SEONGNAM, South Korea, Aug. 16, 2022 /PRNewswire/ -- Bridge Biotherapeutics (KQ288330), a South Korean clinical-stage biotechnology company developing novel drugs for cancer, fibrosis and inflammation, announced it has received notice from the U.S. Food and Drug Administration (FDA) that it may proceed with a Phase 2 clinical study of BBT-877, an autotaxin inhibitor to treat patients with idiopathic pulmonary fibrosis (IPF). (US IND Number: IND 140199, NCT identifier: NCT05483907).
Following a Type C meeting for proceeding development of BBT-877 with the FDA in June 2021, the company submitted non-clinical data inclusive of in vivo comet assays with transmission electron microscopy (TEM) evaluation, and the protocol to fully support the safety of clinical studies in IPF patient participants. The U.S. FDA finally approved the final protocol, and confirmed the advancement of Phase 2 clinical study of BBT-877.
"We're excited to continue the clinical development of BBT-877 in order to address unmet medical needs of IPF," said James Lee, founder and CEO of Bridge Biotherapeutics. "With this approval, the company remains focused on developing novel treatment options for multiple fibrotic diseases, including IPF."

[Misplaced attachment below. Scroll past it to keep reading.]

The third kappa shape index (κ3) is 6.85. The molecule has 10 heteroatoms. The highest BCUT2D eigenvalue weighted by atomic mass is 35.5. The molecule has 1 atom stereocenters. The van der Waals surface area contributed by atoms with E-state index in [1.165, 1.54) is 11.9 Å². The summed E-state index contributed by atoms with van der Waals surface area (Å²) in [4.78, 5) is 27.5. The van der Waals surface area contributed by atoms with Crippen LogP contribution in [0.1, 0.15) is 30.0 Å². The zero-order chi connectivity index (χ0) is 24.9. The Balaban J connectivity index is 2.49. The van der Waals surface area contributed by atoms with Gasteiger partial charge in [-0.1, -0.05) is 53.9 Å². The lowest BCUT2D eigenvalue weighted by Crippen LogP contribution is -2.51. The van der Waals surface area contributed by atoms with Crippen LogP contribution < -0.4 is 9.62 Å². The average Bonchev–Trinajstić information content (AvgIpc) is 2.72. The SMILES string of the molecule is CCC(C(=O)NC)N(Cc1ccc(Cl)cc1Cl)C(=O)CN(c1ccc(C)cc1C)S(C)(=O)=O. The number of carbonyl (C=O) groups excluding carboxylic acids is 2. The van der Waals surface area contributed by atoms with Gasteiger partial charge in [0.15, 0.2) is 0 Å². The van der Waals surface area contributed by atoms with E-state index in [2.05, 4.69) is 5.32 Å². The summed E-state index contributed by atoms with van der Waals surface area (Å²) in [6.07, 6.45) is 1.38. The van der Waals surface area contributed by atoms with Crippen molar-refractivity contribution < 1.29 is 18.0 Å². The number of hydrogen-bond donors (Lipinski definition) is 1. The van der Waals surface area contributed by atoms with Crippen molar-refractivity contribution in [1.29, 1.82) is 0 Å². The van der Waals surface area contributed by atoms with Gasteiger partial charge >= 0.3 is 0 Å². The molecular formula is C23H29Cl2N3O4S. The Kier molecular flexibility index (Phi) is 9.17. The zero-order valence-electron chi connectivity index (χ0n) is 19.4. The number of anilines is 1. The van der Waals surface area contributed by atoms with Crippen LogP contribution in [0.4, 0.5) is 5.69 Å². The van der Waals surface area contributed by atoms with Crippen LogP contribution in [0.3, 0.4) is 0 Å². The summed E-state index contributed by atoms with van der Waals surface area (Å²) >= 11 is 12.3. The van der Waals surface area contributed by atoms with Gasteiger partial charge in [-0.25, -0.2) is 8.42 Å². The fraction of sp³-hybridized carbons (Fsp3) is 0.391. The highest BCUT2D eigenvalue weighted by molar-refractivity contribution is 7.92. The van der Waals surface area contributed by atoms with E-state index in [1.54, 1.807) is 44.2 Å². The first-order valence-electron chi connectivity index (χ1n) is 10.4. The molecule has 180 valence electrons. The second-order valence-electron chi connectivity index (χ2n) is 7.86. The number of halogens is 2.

Bridge plans to initiate the 24-week Phase 2 clinical study later this year. The multi-country study will include approximately 50 clinical sites in North America, Asia, and Europe. Further information is available at www.clinicaltrials.gov/show/NCT05483907.
About Bridge Biotherapeutics, Inc.
Bridge Biotherapeutics Inc., based in the Republic of Korea, US, and China, is a publicly-traded, clinical-stage biotech company founded in 2015. Bridge Biotherapeutics is engaged in the discovery and development of novel therapeutics, focusing on therapeutic areas with high unmet needs including ulcerative colitis, fibrotic diseases, and cancers. The company is developing BBT-401, a first-in-class Pellino-1 inhibitor for the treatment of ulcerative colitis, BBT-877, a novel autotaxin inhibitor for the treatment of fibrotic diseases including idiopathic pulmonary fibrosis (IPF), and BBT-176, a potent targeted cancer therapy for non-small cell lung cancer (NSCLC) with C797S triple EGFR mutations.
Autotaxin (ATX), a protein of approximately 900 amino acids discovered in the early 1990s, is an important enzyme for generating the lipid-signaling molecule, lysophosphatidic acid (LPA). Autotaxin's lysophospholipase D activity converts lysophosphatidylcholine (LPC) into LPA, which engages in signaling via LPA receptors. LPA signaling results in cell proliferation, migration, secretion of cytokines and chemokines, and reduction of cell apoptosis. Ultimately, autotaxin has a pathogenic role in processes of inflammation and fibrosis, making it an attractive drug target. BBT-877, an experimental autotaxin inhibitor, demonstrated LPA inhibition of up to 90 percent in multiple-ascending dose cohorts of the Phase 1 study.
About idiopathic pulmonary fibrosis (IPF)
IPF is a rare, debilitating and fatal lung disease which affects approximately 3 million people worldwide. Progression of IPF is variable and unpredictable, and over time the lung function of an IPF patient gradually and irreversibly declines.